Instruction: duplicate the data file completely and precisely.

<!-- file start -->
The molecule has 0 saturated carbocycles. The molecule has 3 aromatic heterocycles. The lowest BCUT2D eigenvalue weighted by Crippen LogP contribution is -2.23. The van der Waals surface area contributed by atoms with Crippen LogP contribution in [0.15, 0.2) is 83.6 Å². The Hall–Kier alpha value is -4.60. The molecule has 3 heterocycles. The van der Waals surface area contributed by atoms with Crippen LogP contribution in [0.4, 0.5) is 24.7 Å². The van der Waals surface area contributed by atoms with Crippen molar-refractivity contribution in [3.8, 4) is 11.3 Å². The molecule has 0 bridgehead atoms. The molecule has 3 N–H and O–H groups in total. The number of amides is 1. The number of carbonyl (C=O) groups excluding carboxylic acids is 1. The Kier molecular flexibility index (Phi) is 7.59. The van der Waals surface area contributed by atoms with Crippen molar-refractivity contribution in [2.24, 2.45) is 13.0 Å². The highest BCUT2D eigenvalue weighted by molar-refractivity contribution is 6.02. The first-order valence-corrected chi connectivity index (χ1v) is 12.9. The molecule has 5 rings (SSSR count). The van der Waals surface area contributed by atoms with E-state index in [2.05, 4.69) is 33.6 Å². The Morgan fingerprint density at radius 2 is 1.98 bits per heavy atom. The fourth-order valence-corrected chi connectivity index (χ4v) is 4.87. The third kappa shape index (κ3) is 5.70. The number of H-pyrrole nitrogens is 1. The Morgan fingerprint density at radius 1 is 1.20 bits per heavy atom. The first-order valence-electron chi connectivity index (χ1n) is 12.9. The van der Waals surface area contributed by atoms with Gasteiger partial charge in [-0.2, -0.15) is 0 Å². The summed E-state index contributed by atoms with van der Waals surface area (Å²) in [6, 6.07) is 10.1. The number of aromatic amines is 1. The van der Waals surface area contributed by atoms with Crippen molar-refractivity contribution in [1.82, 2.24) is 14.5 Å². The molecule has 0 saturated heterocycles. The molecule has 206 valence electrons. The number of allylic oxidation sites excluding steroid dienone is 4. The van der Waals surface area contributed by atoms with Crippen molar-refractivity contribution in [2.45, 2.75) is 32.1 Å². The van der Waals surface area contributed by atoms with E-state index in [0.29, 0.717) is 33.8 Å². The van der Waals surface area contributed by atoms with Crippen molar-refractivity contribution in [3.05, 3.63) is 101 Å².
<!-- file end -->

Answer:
The molecule has 0 saturated carbocycles. The molecule has 3 aromatic heterocycles. The lowest BCUT2D eigenvalue weighted by Crippen LogP contribution is -2.23. The van der Waals surface area contributed by atoms with Crippen LogP contribution in [0.15, 0.2) is 83.6 Å². The Hall–Kier alpha value is -4.60. The molecule has 3 heterocycles. The van der Waals surface area contributed by atoms with Crippen LogP contribution in [0.4, 0.5) is 24.7 Å². The van der Waals surface area contributed by atoms with Crippen molar-refractivity contribution in [3.8, 4) is 11.3 Å². The molecule has 0 bridgehead atoms. The molecule has 3 N–H and O–H groups in total. The number of amides is 1. The number of carbonyl (C=O) groups excluding carboxylic acids is 1. The Kier molecular flexibility index (Phi) is 7.59. The van der Waals surface area contributed by atoms with Crippen molar-refractivity contribution in [2.24, 2.45) is 13.0 Å². The highest BCUT2D eigenvalue weighted by molar-refractivity contribution is 6.02. The first-order valence-corrected chi connectivity index (χ1v) is 12.9. The molecule has 5 rings (SSSR count). The van der Waals surface area contributed by atoms with E-state index in [2.05, 4.69) is 33.6 Å². The Morgan fingerprint density at radius 2 is 1.98 bits per heavy atom. The fourth-order valence-corrected chi connectivity index (χ4v) is 4.87. The third kappa shape index (κ3) is 5.70. The number of H-pyrrole nitrogens is 1. The Morgan fingerprint density at radius 1 is 1.20 bits per heavy atom. The first-order valence-electron chi connectivity index (χ1n) is 12.9. The van der Waals surface area contributed by atoms with Gasteiger partial charge in [-0.2, -0.15) is 0 Å². The summed E-state index contributed by atoms with van der Waals surface area (Å²) in [6, 6.07) is 10.1. The number of aromatic amines is 1. The van der Waals surface area contributed by atoms with Crippen molar-refractivity contribution in [1.82, 2.24) is 14.5 Å². The molecule has 0 saturated heterocycles. The molecule has 206 valence electrons. The number of allylic oxidation sites excluding steroid dienone is 4. The van der Waals surface area contributed by atoms with Crippen molar-refractivity contribution in [2.45, 2.75) is 32.1 Å². The van der Waals surface area contributed by atoms with E-state index in [0.29, 0.717) is 33.8 Å². The van der Waals surface area contributed by atoms with Crippen molar-refractivity contribution in [3.05, 3.63) is 101 Å².